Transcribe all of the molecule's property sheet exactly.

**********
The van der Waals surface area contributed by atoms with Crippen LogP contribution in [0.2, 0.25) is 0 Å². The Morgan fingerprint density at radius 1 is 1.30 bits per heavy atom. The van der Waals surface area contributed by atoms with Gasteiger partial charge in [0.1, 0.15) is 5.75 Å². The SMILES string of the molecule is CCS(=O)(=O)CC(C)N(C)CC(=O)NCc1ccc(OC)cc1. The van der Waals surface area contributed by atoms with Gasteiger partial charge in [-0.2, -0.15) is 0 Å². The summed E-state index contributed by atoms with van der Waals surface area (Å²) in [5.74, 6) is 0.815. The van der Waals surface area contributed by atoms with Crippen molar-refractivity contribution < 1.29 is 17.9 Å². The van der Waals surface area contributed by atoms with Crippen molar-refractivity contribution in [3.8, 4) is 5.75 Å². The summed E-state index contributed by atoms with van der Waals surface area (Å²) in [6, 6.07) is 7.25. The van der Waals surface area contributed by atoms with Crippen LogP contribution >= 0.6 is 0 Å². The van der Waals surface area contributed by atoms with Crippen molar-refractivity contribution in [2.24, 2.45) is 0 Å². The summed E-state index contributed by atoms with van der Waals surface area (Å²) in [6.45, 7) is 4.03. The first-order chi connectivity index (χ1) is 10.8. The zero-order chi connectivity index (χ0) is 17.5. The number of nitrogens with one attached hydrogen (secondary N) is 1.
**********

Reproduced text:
The van der Waals surface area contributed by atoms with Crippen LogP contribution in [0.2, 0.25) is 0 Å². The Morgan fingerprint density at radius 1 is 1.30 bits per heavy atom. The van der Waals surface area contributed by atoms with Gasteiger partial charge in [0.1, 0.15) is 5.75 Å². The SMILES string of the molecule is CCS(=O)(=O)CC(C)N(C)CC(=O)NCc1ccc(OC)cc1. The van der Waals surface area contributed by atoms with Gasteiger partial charge in [-0.2, -0.15) is 0 Å². The summed E-state index contributed by atoms with van der Waals surface area (Å²) in [5.74, 6) is 0.815. The van der Waals surface area contributed by atoms with Crippen molar-refractivity contribution < 1.29 is 17.9 Å². The van der Waals surface area contributed by atoms with Crippen molar-refractivity contribution in [3.8, 4) is 5.75 Å². The summed E-state index contributed by atoms with van der Waals surface area (Å²) in [6, 6.07) is 7.25. The van der Waals surface area contributed by atoms with Crippen LogP contribution >= 0.6 is 0 Å². The van der Waals surface area contributed by atoms with Crippen molar-refractivity contribution in [2.24, 2.45) is 0 Å². The summed E-state index contributed by atoms with van der Waals surface area (Å²) in [6.45, 7) is 4.03. The first-order chi connectivity index (χ1) is 10.8. The zero-order chi connectivity index (χ0) is 17.5. The number of nitrogens with one attached hydrogen (secondary N) is 1.